Summary: A Sermon for the Sunday of Epiphany. The Wise Men invite us to follow in our faith-journey to encounter the Living God, made known to us in Christ Jesus

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Text Matthew 2:1-12 ‘Star-gazers and Jesus-seekers’

I guess we are all familiar with the stars – the stars, that is, that we see printed in our newspapers, written in ‘Teletext’, and on the Internet. Our horoscope, I mean, by which some people seek guidance for their lives, and seek to predict what will happen (to them and their loved-ones) and when, and by whose hand. The question, “What star-sign are you?” is one that we may well be asked quite often, especially as an ‘ice-breaker’ by someone who doesn’t know us very well (and would perhaps like to know us better!). Indeed, it is so often assumed that EVERYONE reads their ‘stars’ that, if we respond “I don’t know” to the question as to what star-sigh we are, that either we’re thought to be joking, or it is a source of great surprise (or even disbelief!) by the one asking us.

It is the job of astrologers to ‘read’ the stars, to ‘map’ the constellations at the time of our birth which (they would tell us) determine our character and personality, and through which our future happiness, health and prosperity (or the reverse of these things!) can be predicted. Astrologers may even tell us that the fortunes of our nation – even of the world – can be foretold by ‘reading’ the stars in the sky.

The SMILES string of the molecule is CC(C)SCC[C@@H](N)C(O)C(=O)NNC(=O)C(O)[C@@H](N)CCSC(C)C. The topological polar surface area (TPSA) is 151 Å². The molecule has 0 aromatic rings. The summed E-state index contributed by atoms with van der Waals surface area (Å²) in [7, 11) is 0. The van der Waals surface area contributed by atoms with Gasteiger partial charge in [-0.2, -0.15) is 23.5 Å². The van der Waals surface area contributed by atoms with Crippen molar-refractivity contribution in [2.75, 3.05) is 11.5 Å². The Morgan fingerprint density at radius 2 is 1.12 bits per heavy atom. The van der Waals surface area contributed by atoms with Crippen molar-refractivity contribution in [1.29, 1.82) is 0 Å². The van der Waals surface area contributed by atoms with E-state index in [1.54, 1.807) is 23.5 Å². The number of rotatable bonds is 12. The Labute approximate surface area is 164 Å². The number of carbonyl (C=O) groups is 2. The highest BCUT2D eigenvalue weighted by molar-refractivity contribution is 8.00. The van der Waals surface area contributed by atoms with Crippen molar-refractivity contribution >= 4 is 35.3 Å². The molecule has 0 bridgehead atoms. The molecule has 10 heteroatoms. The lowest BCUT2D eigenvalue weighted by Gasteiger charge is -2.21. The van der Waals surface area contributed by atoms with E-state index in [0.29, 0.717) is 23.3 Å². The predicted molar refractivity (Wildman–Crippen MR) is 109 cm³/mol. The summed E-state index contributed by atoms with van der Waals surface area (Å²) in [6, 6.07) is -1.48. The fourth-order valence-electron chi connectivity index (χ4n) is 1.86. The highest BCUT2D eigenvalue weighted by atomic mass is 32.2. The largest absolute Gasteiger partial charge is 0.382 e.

Personally, I pay no attention to horoscopes, and I take the predictions of astrologers and the like with a ‘bucket of salt’ as we say! I do not believe that my life, your life, the life of our nation – our world – can be predicted by consulting and interpreting the relative position of stars in the sky. I do not believe that everything in life is fixed and unchangeable, according to the position of and relationship between the stars in the sky at our birth. I believe that there is more to life than this – much more! I believe that we can influence the outcome(s) of our own life, and the fortune of our nation – and of the world. For if life is so fixed, so unchangeable, so predictable, so controlled by the movement of the constellations and galaxies of stars in the sky, we might as well sit around and do nothing, since what is going to happen will happen (good or bad) regardless of our hopes, aspirations and actions. “What will be, will be” as the old song goes. It’s all so fatalistic!

We might well wonder, then, what the story of three astrologers is doing in the Gospel of Matthew. For astrologers they were, priests of a ancient Persian mystical sect (in the Greek, ‘Magi’). Their pagan religion set great store by reading and interpreting the ‘signs’ of the skies, by which (they believed) they foretold the rise and fall of great people, and predicted great and disastrous world events. That later translators of the gospels felt uncomfortable with the idea of pagan astrologer-priests approaching and paying homage to Jesus, the Son of God, is seen in the way that they are often described as ‘wise men’ or ‘kings’. ‘Wise men’ who had seen a star rising in the eastern skies, which they had interpreted to indicate the rise of a new king.

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